Zetterlund died on Friday in a fire in her apartment. Physically hindered by scoliosis, she contacted emergency authorities but was unable to exit the apartment before it was overtaken by the fire.
Born in 1937, her career spanned decades as she continued to entertain through song, film and theatre. She began singing with her father’s band at the tender age of 14 and became one of Sweden’s great jazz singers, with a voice described by culture minister Leif Pagrotsky as soft, a little salty, and not altogether harmless.
Most Swedes will remember her for her cover rendition of Nat King Cole’s Walking My Baby Back Home (Stockholm Sakta vi gå genom stan), but she also endeared herself to the Swedish public through her acting roles in TV and film.
According to Pagrotsky, it was her “unique blend of sadness and humour” that settled deep within the souls of the Swedish people. Others remember Zetterlund’s colourful spirit as well. Arne Domnérus, one of Sweden’s great band leaders, says he was always puzzled by her honest humility, the way that she always doubted her true abilities. That view was also mirrored by Tom Alandh, a documentary filmmaker who also helped Zetterlund write her memoirs:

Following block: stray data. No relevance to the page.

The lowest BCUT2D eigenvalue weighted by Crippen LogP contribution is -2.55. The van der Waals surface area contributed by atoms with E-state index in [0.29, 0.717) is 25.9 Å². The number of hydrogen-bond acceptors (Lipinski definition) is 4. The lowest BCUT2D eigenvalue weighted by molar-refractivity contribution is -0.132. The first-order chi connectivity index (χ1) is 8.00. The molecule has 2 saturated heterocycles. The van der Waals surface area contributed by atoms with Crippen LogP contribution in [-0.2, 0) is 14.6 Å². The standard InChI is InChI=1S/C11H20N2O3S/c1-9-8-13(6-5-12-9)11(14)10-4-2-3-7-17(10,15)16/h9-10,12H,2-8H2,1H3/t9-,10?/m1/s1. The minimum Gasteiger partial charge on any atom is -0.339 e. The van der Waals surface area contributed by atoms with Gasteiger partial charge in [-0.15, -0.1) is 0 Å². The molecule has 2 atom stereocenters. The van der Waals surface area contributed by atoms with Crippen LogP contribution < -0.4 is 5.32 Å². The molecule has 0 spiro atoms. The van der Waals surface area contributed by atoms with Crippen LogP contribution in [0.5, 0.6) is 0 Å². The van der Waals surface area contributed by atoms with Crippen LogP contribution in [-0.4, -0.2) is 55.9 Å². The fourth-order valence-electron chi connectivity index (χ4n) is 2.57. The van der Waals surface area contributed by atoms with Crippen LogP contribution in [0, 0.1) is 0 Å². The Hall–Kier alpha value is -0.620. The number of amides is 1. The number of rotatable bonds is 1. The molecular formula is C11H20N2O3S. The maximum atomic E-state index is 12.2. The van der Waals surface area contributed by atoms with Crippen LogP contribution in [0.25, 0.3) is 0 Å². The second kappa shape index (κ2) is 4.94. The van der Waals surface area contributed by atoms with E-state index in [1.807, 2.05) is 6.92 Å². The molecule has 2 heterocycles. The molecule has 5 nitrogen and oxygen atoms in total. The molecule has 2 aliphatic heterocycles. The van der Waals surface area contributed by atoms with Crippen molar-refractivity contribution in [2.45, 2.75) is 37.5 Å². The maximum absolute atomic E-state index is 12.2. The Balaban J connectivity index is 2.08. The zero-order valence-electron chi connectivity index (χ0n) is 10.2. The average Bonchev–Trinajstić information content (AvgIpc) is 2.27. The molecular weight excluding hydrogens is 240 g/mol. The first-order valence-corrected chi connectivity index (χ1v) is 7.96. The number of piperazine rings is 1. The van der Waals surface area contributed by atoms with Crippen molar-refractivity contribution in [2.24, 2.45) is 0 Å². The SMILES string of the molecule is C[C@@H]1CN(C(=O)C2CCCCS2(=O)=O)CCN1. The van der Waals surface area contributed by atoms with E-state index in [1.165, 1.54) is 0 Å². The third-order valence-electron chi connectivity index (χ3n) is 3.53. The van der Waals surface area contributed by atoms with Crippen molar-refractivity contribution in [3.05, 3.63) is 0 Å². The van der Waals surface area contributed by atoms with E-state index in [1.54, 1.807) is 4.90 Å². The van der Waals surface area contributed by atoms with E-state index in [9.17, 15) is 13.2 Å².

”She was a singer, revue artist and actress – completely unique. Nonetheless, she was so bloody uncertain of her own abilities,” he said.
Outside Sweden, Zetterlund will mainly be remembered through her collaboration with the renowned jazz pianist, Bill Evans, when they recorded Waltz for Derby, still one of today’s great jazz albums. But many Swedes have their own special memory of her. It could be her songs, it could be her TV series, or it might even be her colourful revue and cabaret characters.